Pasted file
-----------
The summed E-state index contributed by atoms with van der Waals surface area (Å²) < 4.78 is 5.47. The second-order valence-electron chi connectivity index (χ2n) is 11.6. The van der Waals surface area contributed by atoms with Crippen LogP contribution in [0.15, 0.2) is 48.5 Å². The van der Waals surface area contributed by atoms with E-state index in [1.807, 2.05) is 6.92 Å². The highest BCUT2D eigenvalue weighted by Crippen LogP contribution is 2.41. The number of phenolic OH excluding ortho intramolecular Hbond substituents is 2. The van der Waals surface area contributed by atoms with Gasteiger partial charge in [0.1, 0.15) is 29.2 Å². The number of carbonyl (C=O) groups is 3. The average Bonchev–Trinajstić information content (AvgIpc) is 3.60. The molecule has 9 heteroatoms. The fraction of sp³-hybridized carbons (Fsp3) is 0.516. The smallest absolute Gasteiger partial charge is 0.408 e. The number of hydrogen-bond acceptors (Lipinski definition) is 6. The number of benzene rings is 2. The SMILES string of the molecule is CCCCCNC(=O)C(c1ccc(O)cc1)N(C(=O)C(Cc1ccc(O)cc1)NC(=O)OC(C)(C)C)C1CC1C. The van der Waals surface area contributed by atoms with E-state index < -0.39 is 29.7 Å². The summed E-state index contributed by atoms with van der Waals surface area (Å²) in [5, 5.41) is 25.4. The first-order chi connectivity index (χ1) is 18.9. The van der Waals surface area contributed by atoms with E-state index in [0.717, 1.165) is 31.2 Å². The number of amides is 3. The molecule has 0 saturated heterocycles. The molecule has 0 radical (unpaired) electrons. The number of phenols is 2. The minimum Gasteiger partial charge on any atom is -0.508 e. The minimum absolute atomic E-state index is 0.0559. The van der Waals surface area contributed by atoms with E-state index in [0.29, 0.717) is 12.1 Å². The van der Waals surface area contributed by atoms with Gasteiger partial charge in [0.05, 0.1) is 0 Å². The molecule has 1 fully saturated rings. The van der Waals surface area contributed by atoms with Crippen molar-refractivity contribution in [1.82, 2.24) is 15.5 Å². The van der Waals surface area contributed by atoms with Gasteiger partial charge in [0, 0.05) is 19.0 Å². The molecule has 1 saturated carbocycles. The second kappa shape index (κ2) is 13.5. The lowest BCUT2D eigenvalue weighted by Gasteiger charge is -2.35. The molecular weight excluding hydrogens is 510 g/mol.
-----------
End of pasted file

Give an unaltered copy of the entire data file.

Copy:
The summed E-state index contributed by atoms with van der Waals surface area (Å²) < 4.78 is 5.47. The second-order valence-electron chi connectivity index (χ2n) is 11.6. The van der Waals surface area contributed by atoms with Crippen LogP contribution in [0.15, 0.2) is 48.5 Å². The van der Waals surface area contributed by atoms with E-state index in [1.807, 2.05) is 6.92 Å². The highest BCUT2D eigenvalue weighted by Crippen LogP contribution is 2.41. The number of phenolic OH excluding ortho intramolecular Hbond substituents is 2. The van der Waals surface area contributed by atoms with Gasteiger partial charge in [0.1, 0.15) is 29.2 Å². The number of carbonyl (C=O) groups is 3. The average Bonchev–Trinajstić information content (AvgIpc) is 3.60. The molecule has 9 heteroatoms. The fraction of sp³-hybridized carbons (Fsp3) is 0.516. The smallest absolute Gasteiger partial charge is 0.408 e. The number of hydrogen-bond acceptors (Lipinski definition) is 6. The number of benzene rings is 2. The SMILES string of the molecule is CCCCCNC(=O)C(c1ccc(O)cc1)N(C(=O)C(Cc1ccc(O)cc1)NC(=O)OC(C)(C)C)C1CC1C. The van der Waals surface area contributed by atoms with E-state index < -0.39 is 29.7 Å². The summed E-state index contributed by atoms with van der Waals surface area (Å²) in [5, 5.41) is 25.4. The first-order chi connectivity index (χ1) is 18.9. The van der Waals surface area contributed by atoms with E-state index in [0.717, 1.165) is 31.2 Å². The number of amides is 3. The molecule has 0 saturated heterocycles. The molecule has 0 radical (unpaired) electrons. The number of phenols is 2. The minimum Gasteiger partial charge on any atom is -0.508 e. The minimum absolute atomic E-state index is 0.0559. The van der Waals surface area contributed by atoms with E-state index in [0.29, 0.717) is 12.1 Å². The van der Waals surface area contributed by atoms with Gasteiger partial charge in [0.05, 0.1) is 0 Å². The molecule has 1 fully saturated rings. The van der Waals surface area contributed by atoms with Crippen molar-refractivity contribution in [1.82, 2.24) is 15.5 Å². The van der Waals surface area contributed by atoms with Gasteiger partial charge in [0, 0.05) is 19.0 Å². The molecule has 1 saturated carbocycles. The second kappa shape index (κ2) is 13.5. The lowest BCUT2D eigenvalue weighted by Gasteiger charge is -2.35. The molecular weight excluding hydrogens is 510 g/mol.